Patients should be evaluated for the presence of hypalgesia (diminished ability to perceive painful stimuli) along the palmar aspect of the index finger compared with the ipsilateral little finger of the affected hand. A two-point discrimination test, in which the inability to discriminate points less than 6 mm a part is considered abnormal, can be performed with a caliper. The abductor pollicis brevis may display notable weakness on strength testing. The physician can observe this weakness by instructing the patient to raise his or her thumb perpendicular to the palm as the physician applies downward pressure on the distal phalanx, resisting thumb abduction
Phalen maneuver and Tinel sign have been used to observe for reproduction of the patient’s symptoms when the wrist is placed inflexion or when it is percussed on the volar surface, respectively. However, Phalen maneuver, Tinel sign, presence of the naratrophy, and history of nocturnal paresthesia have little diagnostic value compared with other history and examination findings.
What is the treatment?
Bracing or splinting
You may be given a splint to wear at night to prevent you from bending your wrist and compressing the nerve. Your therapist may advise you on how you position your hand when using it for prolonged activities at work or may give you some gentle exercises to do.
A steroid injection can be helpful, although the effect may wear off after weeks or months. A small quantity of steroid is injected into the carpal tunnel, which helps to reduce any swelling. The injection may rarely be uncomfortable, but it can be very effective. A steroid injection into the wrist joint itself may help if you have arthritis in your wrist.
Drugs like aspirin and ibuprofen reduce pain and swelling.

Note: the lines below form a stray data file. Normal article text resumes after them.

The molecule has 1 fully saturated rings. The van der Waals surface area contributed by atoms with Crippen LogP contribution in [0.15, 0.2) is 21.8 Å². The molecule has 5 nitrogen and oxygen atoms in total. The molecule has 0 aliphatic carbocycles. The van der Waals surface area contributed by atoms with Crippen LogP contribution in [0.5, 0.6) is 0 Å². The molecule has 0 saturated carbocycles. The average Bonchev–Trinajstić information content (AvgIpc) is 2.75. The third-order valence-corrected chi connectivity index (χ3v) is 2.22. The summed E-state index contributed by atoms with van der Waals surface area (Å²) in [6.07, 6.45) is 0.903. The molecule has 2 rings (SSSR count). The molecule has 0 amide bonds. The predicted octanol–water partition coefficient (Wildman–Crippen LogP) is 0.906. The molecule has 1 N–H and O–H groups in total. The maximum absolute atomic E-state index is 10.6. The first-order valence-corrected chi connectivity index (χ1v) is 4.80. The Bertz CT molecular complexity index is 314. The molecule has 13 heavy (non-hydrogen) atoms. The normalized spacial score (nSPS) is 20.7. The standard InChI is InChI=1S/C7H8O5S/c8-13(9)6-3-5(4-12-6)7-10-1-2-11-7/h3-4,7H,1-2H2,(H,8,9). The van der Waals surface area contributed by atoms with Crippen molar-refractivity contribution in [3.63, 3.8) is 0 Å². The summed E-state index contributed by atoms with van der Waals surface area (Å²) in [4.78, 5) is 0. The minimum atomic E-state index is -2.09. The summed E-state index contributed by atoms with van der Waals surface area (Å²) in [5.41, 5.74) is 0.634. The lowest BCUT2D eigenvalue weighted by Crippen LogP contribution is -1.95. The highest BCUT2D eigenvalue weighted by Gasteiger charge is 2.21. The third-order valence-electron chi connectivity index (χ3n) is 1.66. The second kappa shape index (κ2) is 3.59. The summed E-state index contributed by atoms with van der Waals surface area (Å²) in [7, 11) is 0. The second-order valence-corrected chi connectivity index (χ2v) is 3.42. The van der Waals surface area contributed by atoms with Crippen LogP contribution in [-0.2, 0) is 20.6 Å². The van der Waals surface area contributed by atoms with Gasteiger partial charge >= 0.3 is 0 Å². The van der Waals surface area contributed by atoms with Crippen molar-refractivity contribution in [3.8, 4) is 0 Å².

You may need surgery if there’s severe compression of the median nerve or if the numbness and pain doesn’t improve with other treatments.
Carpal tunnel release surgery relieves pain by reducing the pressure on the median nerve. Surgery usually takes place as a day case and you can expect to recover in less than a month. The operation is normally carried out under a local anaesthetic and usually leaves only a small scar.
If you’ve had carpal tunnel syndrome for a long time – especially if you have muscle-wasting or loss of sensation – the operation may not bring a complete recovery, but the pain should be greatly reduced. For most people surgery is very successful, but, as with all surgical treatments, some people will have complications
What are the risks with CTR surgery?
As with any surgery, you may be left with persistent pain, and/or stiffness following the operation, although normal use/exercise will make this less likely. There is also some risk of infection, or damage to nerves or blood vessels around the area. Please discuss this with your doctor if you would like more information.
You may have been referred to a physiotherapist for your carpal tunnel syndrome. They will provide you with some splints, teach you the following exercises, and educate you about posture. They may refer you onwards for an injection or consideration of surgery, depending on your symptoms.
Tendon gliding exercises
Start with a straight hand (1), move into position (2), hold for 2 seconds, then return to position (1). Repeat 10 times. Repeat the same process for positions (3), (4) and (5). Repeat five times daily.